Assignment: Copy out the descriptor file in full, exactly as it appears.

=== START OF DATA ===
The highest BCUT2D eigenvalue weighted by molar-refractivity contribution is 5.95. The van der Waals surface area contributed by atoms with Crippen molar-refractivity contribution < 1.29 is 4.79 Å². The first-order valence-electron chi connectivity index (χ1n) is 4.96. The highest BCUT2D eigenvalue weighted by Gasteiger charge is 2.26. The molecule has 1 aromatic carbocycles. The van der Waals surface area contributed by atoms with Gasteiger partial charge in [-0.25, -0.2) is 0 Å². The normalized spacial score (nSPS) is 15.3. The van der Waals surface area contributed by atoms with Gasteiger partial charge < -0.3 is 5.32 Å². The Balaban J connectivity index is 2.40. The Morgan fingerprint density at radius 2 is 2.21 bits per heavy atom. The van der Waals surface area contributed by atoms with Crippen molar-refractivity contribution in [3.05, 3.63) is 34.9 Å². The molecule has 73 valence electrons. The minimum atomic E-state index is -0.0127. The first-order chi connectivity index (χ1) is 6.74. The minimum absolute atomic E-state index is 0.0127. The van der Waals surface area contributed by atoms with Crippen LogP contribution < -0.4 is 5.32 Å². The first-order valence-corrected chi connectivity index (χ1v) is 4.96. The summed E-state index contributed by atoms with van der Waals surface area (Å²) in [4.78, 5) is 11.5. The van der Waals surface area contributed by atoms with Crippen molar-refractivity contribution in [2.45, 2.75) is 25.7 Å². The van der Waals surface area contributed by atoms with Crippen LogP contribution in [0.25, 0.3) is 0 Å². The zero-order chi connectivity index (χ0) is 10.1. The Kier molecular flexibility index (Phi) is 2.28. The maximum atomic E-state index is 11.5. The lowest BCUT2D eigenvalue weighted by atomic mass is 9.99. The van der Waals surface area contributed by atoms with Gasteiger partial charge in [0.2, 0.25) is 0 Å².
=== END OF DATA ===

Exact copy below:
The highest BCUT2D eigenvalue weighted by molar-refractivity contribution is 5.95. The van der Waals surface area contributed by atoms with Crippen molar-refractivity contribution < 1.29 is 4.79 Å². The first-order valence-electron chi connectivity index (χ1n) is 4.96. The highest BCUT2D eigenvalue weighted by Gasteiger charge is 2.26. The molecule has 1 aromatic carbocycles. The van der Waals surface area contributed by atoms with Gasteiger partial charge in [-0.25, -0.2) is 0 Å². The normalized spacial score (nSPS) is 15.3. The van der Waals surface area contributed by atoms with Gasteiger partial charge < -0.3 is 5.32 Å². The Balaban J connectivity index is 2.40. The Morgan fingerprint density at radius 2 is 2.21 bits per heavy atom. The van der Waals surface area contributed by atoms with Crippen molar-refractivity contribution in [3.05, 3.63) is 34.9 Å². The molecule has 73 valence electrons. The minimum atomic E-state index is -0.0127. The first-order chi connectivity index (χ1) is 6.74. The minimum absolute atomic E-state index is 0.0127. The van der Waals surface area contributed by atoms with Crippen LogP contribution < -0.4 is 5.32 Å². The first-order valence-corrected chi connectivity index (χ1v) is 4.96. The summed E-state index contributed by atoms with van der Waals surface area (Å²) in [4.78, 5) is 11.5. The van der Waals surface area contributed by atoms with Crippen molar-refractivity contribution in [2.45, 2.75) is 25.7 Å². The van der Waals surface area contributed by atoms with Crippen LogP contribution in [0.25, 0.3) is 0 Å². The zero-order chi connectivity index (χ0) is 10.1. The Kier molecular flexibility index (Phi) is 2.28. The maximum atomic E-state index is 11.5. The lowest BCUT2D eigenvalue weighted by atomic mass is 9.99. The van der Waals surface area contributed by atoms with Gasteiger partial charge in [0.2, 0.25) is 0 Å².